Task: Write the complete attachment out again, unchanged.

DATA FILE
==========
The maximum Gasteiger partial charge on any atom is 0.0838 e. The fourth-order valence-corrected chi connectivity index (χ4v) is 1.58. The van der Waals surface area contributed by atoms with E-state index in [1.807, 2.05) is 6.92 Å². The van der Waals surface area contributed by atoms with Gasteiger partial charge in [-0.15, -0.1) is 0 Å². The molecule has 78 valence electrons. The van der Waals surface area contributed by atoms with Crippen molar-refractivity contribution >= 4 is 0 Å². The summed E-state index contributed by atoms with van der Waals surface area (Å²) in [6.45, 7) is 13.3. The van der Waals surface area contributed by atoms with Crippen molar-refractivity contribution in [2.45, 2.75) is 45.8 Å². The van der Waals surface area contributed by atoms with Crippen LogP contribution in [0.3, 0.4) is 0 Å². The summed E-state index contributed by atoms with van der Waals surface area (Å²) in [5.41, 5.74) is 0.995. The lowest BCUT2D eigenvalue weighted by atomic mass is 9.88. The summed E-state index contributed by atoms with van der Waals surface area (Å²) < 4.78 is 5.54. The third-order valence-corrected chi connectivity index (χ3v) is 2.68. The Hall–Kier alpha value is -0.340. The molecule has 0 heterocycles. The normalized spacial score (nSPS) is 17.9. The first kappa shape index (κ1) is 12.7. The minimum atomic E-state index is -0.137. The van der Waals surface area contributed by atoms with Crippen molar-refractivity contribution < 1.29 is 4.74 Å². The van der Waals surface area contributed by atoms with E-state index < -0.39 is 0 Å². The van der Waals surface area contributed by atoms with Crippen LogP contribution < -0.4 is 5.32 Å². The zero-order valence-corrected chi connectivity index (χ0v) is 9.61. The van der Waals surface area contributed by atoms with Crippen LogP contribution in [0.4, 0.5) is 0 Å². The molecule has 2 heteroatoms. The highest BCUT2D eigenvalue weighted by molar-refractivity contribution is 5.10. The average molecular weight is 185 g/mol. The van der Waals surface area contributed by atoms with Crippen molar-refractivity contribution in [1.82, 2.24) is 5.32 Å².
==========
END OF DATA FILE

The maximum Gasteiger partial charge on any atom is 0.0838 e. The fourth-order valence-corrected chi connectivity index (χ4v) is 1.58. The van der Waals surface area contributed by atoms with E-state index in [1.807, 2.05) is 6.92 Å². The van der Waals surface area contributed by atoms with Gasteiger partial charge in [-0.15, -0.1) is 0 Å². The molecule has 78 valence electrons. The van der Waals surface area contributed by atoms with Crippen molar-refractivity contribution >= 4 is 0 Å². The summed E-state index contributed by atoms with van der Waals surface area (Å²) in [6.45, 7) is 13.3. The van der Waals surface area contributed by atoms with Crippen molar-refractivity contribution in [2.45, 2.75) is 45.8 Å². The van der Waals surface area contributed by atoms with Crippen LogP contribution in [0.3, 0.4) is 0 Å². The summed E-state index contributed by atoms with van der Waals surface area (Å²) in [5.41, 5.74) is 0.995. The lowest BCUT2D eigenvalue weighted by atomic mass is 9.88. The summed E-state index contributed by atoms with van der Waals surface area (Å²) < 4.78 is 5.54. The third-order valence-corrected chi connectivity index (χ3v) is 2.68. The Hall–Kier alpha value is -0.340. The molecule has 0 heterocycles. The normalized spacial score (nSPS) is 17.9. The first kappa shape index (κ1) is 12.7. The minimum atomic E-state index is -0.137. The van der Waals surface area contributed by atoms with Crippen molar-refractivity contribution < 1.29 is 4.74 Å². The van der Waals surface area contributed by atoms with E-state index < -0.39 is 0 Å². The van der Waals surface area contributed by atoms with Crippen LogP contribution < -0.4 is 5.32 Å². The zero-order valence-corrected chi connectivity index (χ0v) is 9.61. The van der Waals surface area contributed by atoms with Crippen LogP contribution in [0.4, 0.5) is 0 Å². The molecule has 2 heteroatoms. The highest BCUT2D eigenvalue weighted by molar-refractivity contribution is 5.10. The average molecular weight is 185 g/mol. The van der Waals surface area contributed by atoms with Crippen molar-refractivity contribution in [1.82, 2.24) is 5.32 Å².